Janelle Rae first started learning and experimenting with makeup when she was around 14, five years before she officially began transitioning. Her mom didn’t wear any makeup aside from lipstick and her sister was a tomboy, so Rae turned to YouTube for tips and tricks on how to get that flawless finish.
“I had probably the worst acne in my entire high school so my skin was my biggest insecurity,” says Rae, now 23. “I would watch Youtube videos on how to cover up acne and would wear foundation and concealer to school as ‘a boy’ in 2011-2012 before it was acceptable, even popular!”
Rae says that, at the time, she was so driven to cover up her acne and scars that she didn’t realize her use of foundation and concealer was actually dulling her complexion. “I wish I knew how to balance a full coverage look without looking like a spackled egg,” she says.
Sephora helps customers with makeup quandaries like these all the time, but now the store is taking things one step further to help ensure that all their customers can feel beautiful inside and out.
The retail chain recently announced that it will soon offer makeup lessons specifically for individuals who identify as transgender or non-binary. The “Bold Beauty for the Transgender Community” workshops will be 90-minute tutorials led by Sephora staff—some of who are transgender or non-binary themselves. And just like J.Lo’s love, these makeup tutorials won’t cost a thing.
“At Sephora, we believe beauty is yours to define, and ours to celebrate,” Corrie Conrad, the company’s head of social impact and sustainability, said in a press release. “We are honoured to be a beacon of support and a part of each beauty journey through our new class offering.”
Rae says that she would be hesitant to take off her makeup in a public space, and if these Sephora workshops had existed back when she was first learning about makeup, she would have probably signed up. These types of tailored tutorials can be particularly helpful since, as Rae notes, trans women face certain unique challenges when it comes to makeup.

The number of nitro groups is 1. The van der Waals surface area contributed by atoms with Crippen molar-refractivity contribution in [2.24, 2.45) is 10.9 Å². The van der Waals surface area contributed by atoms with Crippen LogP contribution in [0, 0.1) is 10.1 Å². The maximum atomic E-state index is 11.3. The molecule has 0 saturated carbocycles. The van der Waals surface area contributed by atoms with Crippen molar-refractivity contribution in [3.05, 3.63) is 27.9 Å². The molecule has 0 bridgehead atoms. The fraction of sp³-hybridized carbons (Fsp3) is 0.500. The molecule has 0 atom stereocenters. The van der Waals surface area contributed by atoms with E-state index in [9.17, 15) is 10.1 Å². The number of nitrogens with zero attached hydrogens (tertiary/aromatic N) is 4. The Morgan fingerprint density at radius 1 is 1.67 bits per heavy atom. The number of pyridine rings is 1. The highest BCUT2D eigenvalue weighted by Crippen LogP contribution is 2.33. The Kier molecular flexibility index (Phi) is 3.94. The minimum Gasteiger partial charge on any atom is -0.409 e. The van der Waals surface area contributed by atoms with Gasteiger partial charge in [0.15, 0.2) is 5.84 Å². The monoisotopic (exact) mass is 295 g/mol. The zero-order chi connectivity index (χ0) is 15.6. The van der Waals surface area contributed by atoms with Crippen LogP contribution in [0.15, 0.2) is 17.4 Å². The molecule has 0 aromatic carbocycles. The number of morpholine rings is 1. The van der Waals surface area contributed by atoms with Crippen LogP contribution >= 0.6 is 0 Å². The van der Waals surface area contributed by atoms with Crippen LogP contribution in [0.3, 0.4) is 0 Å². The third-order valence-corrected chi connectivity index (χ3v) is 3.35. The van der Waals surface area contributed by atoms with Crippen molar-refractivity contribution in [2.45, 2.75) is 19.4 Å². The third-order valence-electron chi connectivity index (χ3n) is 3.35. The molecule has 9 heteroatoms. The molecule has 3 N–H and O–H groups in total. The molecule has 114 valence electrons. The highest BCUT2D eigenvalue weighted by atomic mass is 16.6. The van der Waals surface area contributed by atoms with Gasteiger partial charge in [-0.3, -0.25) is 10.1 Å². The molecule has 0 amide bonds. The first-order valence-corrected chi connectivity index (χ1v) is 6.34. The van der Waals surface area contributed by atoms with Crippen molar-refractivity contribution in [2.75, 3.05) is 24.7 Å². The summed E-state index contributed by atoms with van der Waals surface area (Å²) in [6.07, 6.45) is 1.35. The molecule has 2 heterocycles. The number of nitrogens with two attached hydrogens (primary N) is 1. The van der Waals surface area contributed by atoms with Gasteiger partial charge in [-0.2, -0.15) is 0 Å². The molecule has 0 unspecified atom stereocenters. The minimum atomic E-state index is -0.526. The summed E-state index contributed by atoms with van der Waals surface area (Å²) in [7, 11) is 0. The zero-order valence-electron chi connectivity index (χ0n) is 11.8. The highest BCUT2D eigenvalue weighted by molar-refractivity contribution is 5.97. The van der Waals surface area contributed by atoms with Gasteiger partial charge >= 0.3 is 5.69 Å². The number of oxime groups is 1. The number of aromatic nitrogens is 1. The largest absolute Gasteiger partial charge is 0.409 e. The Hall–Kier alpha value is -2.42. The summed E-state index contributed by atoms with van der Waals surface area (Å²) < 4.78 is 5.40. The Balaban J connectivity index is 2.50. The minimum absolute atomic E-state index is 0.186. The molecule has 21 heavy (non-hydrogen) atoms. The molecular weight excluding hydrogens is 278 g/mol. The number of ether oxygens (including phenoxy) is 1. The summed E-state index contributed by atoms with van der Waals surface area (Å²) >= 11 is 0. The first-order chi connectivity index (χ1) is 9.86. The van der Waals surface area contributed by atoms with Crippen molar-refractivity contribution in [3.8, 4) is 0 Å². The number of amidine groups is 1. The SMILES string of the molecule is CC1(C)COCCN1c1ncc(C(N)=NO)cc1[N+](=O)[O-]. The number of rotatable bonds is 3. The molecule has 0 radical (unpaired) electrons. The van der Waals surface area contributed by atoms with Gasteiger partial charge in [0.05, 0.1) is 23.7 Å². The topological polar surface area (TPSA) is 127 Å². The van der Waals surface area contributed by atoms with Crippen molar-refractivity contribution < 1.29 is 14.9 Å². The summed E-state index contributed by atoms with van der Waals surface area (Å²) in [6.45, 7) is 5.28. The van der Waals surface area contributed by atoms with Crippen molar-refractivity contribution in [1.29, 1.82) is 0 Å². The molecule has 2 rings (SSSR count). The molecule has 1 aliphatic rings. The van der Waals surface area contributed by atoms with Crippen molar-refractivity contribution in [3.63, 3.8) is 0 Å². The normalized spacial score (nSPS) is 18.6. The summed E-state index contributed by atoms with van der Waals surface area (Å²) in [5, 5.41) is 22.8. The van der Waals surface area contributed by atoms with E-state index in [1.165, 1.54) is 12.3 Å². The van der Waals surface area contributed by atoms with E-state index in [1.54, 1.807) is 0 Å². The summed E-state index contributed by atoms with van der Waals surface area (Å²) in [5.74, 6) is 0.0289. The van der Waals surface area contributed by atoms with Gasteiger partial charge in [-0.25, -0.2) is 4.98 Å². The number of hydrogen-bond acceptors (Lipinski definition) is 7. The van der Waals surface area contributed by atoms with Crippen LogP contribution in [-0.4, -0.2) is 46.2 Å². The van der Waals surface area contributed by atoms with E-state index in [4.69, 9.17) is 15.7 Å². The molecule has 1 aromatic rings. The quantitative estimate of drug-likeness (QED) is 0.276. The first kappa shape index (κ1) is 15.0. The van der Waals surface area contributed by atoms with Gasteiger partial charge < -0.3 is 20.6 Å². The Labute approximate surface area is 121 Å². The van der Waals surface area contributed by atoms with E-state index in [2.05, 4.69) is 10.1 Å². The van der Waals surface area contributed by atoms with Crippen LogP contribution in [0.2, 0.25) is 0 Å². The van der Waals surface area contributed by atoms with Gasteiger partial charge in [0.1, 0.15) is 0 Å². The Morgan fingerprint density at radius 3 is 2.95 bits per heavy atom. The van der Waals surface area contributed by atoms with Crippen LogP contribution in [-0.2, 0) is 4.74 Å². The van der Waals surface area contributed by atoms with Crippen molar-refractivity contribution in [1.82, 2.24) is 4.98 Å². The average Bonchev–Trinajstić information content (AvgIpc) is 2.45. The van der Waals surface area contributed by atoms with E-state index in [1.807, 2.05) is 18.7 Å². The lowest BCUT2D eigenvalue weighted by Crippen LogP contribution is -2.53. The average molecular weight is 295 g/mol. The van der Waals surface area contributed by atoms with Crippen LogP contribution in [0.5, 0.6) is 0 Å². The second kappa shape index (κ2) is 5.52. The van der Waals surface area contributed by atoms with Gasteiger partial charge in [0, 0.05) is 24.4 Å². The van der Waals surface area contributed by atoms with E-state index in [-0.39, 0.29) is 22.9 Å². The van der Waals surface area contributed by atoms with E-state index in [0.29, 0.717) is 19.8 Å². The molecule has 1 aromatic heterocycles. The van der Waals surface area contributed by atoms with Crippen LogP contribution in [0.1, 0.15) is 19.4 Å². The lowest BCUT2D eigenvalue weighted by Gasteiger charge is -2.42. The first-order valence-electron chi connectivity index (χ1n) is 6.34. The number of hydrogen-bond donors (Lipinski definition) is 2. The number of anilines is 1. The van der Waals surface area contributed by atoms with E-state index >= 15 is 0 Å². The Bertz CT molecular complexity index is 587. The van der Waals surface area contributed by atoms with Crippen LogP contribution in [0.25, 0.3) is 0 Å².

“At the time I started transitioning, contouring was blowing up thanks to Kim K, but contouring to feminize a masculine face is so different,” says Rae, who now runs a makeup vlog on YouTube. “I studied the differences between classically masculine and feminine faces and determined how I could play with light to soften my features, like adding plumpness to the cheeks, softening the jawline, and shortening the forehead.”
In addition to learning how to perfect a look that felt right for her, Rae says that makeup can be essential for trans women and non-binary individuals to cover certain aspects of masculinity that cis women may not think about.
“One thing cis women usually don’t have to do, which is vital for trans girls, is beard cover! Even being freshly shaved, the dark pigments in hair can still show through skin,” says Rae. “Foundation won’t cover the darkness unless you put a peach or orange colour corrector underneath. I never go outside or start filming a makeup tutorial without colour corrector and foundation!”
These are the types of topics Sephora hopes to cover with its workshops for trans and non-binary customers. The tutorials are only offered in U.S. stores for now, but we’re seriously hoping that it comes to Canada soon. In the meantime, Canadians can tune in to Sephora Stands’ YouTube channel, where the makeup outlet will be posting multiple how-to video tutorials led by Transgender Sephora Beauty Advisors.
The participants in Sephora’s promo video talk about how makeup can help build their confidence, and that is true for Rae as well.
“Makeup is my war paint,” she says. “Being in my position, makeup isn’t just something I put on to enhance my features, I put it on so I can face the day ahead of me.”
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